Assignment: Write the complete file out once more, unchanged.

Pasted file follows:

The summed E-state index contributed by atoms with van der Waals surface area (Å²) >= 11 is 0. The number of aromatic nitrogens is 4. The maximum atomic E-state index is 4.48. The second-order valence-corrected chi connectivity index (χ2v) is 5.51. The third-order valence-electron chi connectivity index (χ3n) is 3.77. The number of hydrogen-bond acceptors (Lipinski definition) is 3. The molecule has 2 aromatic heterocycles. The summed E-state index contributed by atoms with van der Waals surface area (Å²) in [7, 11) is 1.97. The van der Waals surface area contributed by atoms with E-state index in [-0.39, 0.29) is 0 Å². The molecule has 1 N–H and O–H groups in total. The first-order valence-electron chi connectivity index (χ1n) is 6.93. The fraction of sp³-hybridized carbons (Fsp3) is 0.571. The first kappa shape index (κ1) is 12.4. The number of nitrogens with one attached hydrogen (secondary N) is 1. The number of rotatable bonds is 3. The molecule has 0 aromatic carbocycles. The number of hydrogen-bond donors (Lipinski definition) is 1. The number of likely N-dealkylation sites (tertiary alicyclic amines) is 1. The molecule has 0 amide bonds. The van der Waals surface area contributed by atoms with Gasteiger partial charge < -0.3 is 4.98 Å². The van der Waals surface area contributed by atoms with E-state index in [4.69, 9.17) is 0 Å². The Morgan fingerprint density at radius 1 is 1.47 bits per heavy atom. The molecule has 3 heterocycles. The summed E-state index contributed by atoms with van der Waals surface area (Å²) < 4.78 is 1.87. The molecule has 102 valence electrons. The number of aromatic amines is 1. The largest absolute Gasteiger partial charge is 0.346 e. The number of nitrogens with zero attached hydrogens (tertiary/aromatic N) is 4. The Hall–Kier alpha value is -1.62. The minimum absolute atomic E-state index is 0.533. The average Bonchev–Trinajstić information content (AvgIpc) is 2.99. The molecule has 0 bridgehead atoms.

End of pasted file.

The summed E-state index contributed by atoms with van der Waals surface area (Å²) >= 11 is 0. The number of aromatic nitrogens is 4. The maximum atomic E-state index is 4.48. The second-order valence-corrected chi connectivity index (χ2v) is 5.51. The third-order valence-electron chi connectivity index (χ3n) is 3.77. The number of hydrogen-bond acceptors (Lipinski definition) is 3. The molecule has 2 aromatic heterocycles. The summed E-state index contributed by atoms with van der Waals surface area (Å²) in [7, 11) is 1.97. The van der Waals surface area contributed by atoms with E-state index in [-0.39, 0.29) is 0 Å². The molecule has 1 N–H and O–H groups in total. The first-order valence-electron chi connectivity index (χ1n) is 6.93. The fraction of sp³-hybridized carbons (Fsp3) is 0.571. The first kappa shape index (κ1) is 12.4. The number of nitrogens with one attached hydrogen (secondary N) is 1. The number of rotatable bonds is 3. The molecule has 0 aromatic carbocycles. The number of hydrogen-bond donors (Lipinski definition) is 1. The number of likely N-dealkylation sites (tertiary alicyclic amines) is 1. The molecule has 0 amide bonds. The van der Waals surface area contributed by atoms with Gasteiger partial charge < -0.3 is 4.98 Å². The van der Waals surface area contributed by atoms with E-state index in [4.69, 9.17) is 0 Å². The Morgan fingerprint density at radius 1 is 1.47 bits per heavy atom. The molecule has 3 heterocycles. The summed E-state index contributed by atoms with van der Waals surface area (Å²) < 4.78 is 1.87. The molecule has 102 valence electrons. The number of aromatic amines is 1. The largest absolute Gasteiger partial charge is 0.346 e. The number of nitrogens with zero attached hydrogens (tertiary/aromatic N) is 4. The Hall–Kier alpha value is -1.62. The minimum absolute atomic E-state index is 0.533. The average Bonchev–Trinajstić information content (AvgIpc) is 2.99. The molecule has 0 bridgehead atoms.